4 Min Read
* Upbeat data lures back investors to U.S. stocks, dollar steadies
* Brazilian benchmark stock index tumbles
* Yield rise as stocks gain, political concerns remain (Updates prices, adds oil settlements)
By Saqib Iqbal Ahmed
NEW YORK, May 18 (Reuters) - U.S. stocks recovered ground on Thursday as stronger-than-expected U.S. economic data soothed nerves a day after U.S. biggest selloff in more than eight months, but a key index of global equity markets remained near a three-week low.
Robust U.S. economic data helped the U.S. dollar reverse early losses against a basket of major currencies as focus turned to a widely anticipated increase in overnight interest rates by the Federal Reserve.
Still, reports that Trump had tried to intervene in an investigation into alleged Russian meddling in last year's U.S. presidential election, and that his aides had numerous undisclosed contacts with Russian officials kept market tensions high.
Adding to market jitters across the Americas, Brazilian stocks triggered a 30-minute halt to trading after the benchmark Bovespa index fell 10 percent following a report President Michel Temer gave his blessing to an attempt to pay to silence a potential witness in the country's biggest-ever graft probe.
The iShares MSCI Brazil ETF tumbled 13.8 percent in 8.9 times the average volume over the past 10 trading days.
The MSCI's all-country world equity index was down 0.33 percent after dipping to its lowest since April 25 earlier in the day.
The index found some support on Wall Street. U.S. stocks recovered ground after a near 2 percent selloff on Wednesday on the S&P 500, as upbeat economic data emboldened investors to return to the market.
"This whole bull market is all about panic attacks followed by relief rallies, and this was another one…," Ed Yardeni, president of Yardeni Research Inc in Brookville, New York.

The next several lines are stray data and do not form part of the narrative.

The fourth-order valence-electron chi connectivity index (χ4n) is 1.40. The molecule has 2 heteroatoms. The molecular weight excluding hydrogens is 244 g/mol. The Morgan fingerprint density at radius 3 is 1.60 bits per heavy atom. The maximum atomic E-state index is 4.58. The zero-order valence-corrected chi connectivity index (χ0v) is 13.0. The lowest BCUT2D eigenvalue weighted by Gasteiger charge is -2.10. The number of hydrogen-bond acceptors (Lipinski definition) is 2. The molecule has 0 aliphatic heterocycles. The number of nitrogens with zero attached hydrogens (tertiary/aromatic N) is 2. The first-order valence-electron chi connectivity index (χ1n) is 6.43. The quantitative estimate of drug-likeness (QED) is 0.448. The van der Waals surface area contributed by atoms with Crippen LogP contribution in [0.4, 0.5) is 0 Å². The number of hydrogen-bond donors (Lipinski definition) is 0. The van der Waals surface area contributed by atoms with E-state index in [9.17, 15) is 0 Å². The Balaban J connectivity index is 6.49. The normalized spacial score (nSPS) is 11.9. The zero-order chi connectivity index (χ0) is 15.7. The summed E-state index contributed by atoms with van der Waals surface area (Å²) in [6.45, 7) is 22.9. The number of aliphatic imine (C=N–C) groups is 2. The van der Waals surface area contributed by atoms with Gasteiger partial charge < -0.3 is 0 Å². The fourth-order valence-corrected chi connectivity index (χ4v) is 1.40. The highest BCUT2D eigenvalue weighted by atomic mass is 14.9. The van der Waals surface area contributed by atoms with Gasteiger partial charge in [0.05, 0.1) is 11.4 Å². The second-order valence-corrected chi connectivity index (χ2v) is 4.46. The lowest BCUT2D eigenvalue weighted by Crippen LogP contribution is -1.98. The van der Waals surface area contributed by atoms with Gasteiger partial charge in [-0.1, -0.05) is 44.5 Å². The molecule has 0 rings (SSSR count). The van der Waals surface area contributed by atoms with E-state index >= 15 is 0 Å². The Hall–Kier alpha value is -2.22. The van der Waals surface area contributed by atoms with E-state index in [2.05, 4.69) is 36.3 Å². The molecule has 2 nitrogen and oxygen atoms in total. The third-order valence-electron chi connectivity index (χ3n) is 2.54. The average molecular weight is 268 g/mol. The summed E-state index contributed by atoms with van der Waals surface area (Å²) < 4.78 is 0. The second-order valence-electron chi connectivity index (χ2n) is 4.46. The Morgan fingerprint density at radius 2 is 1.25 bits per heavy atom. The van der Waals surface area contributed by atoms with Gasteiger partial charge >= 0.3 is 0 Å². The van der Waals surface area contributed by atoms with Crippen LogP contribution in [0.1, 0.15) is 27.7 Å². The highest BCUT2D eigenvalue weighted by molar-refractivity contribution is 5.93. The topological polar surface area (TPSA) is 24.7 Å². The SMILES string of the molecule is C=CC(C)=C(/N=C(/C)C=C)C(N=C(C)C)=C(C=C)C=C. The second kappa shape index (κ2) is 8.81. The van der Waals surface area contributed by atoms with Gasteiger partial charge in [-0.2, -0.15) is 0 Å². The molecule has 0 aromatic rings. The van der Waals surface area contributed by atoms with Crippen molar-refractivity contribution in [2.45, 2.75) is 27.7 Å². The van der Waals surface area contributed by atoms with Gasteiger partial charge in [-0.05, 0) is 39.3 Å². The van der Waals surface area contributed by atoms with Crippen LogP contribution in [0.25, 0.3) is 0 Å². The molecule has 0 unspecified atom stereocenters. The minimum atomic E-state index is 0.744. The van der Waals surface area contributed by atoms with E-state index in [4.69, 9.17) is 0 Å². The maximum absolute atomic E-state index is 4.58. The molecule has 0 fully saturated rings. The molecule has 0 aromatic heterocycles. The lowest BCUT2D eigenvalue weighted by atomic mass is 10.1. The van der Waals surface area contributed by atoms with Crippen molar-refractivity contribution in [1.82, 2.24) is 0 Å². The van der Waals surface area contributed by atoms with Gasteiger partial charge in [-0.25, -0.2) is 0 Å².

New applications for U.S. jobless benefits unexpectedly fell last week and the number of Americans on unemployment rolls tumbled to a 28-1/2-year low, pointing to rapidly shrinking labor market slack.
The Dow Jones Industrial Average rose 104.67 points, or 0.51 percent, to 20,711.6, the S&P 500 gained 14.1 points, or 0.60 percent, to 2,371.13 and the Nasdaq Composite added 49.90 points, or 0.83 percent, to 6,061.14.
The pan-European FTSEurofirst 300 index closed down 0.89 percent at 7,436.42 ending off lows.
U.S. Treasury yields rose from one-month lows as stocks recovered from Wednesday's dramatic drop, reducing demand for safe-haven bonds.
The 10-year notes were down 5/32 in price to yield 2.23 percent, up from 2.22 percent late on Wednesday.
Spot gold dropped 1.0 percent to $1,247.36 an ounce.
The U.S. dollar reversed early losses against a basket of major currencies getting a boost from the better-than-expected U.S. data.
"The readings on jobless claims and the Philly Fed index back expectations for faster (second quarter) growth and a Fed rate hike next month," said Joe Manimbo, senior market analyst at Western Union Business Solutions in Washington.
The dollar index rose 0.39 percent, with the euro down 0.57 percent to $1.1094.
In commodities markets, oil prices rose ahead of next week's Organization of the Petroleum Exporting Countries meeting as key producing countries suggested they would adhere to production cuts to reduce a global crude glut.
Benchmark Brent crude futures ended the session 30 cents higher at $52.51 a barrel while U.S. crude futures settled up 28 cents at $49.35.
Reporting by Rodrigo Campos, additional reporting by Lewis Krauskopf, Karen Brettell and Dion Rabouin; Editing by Nick Zieminski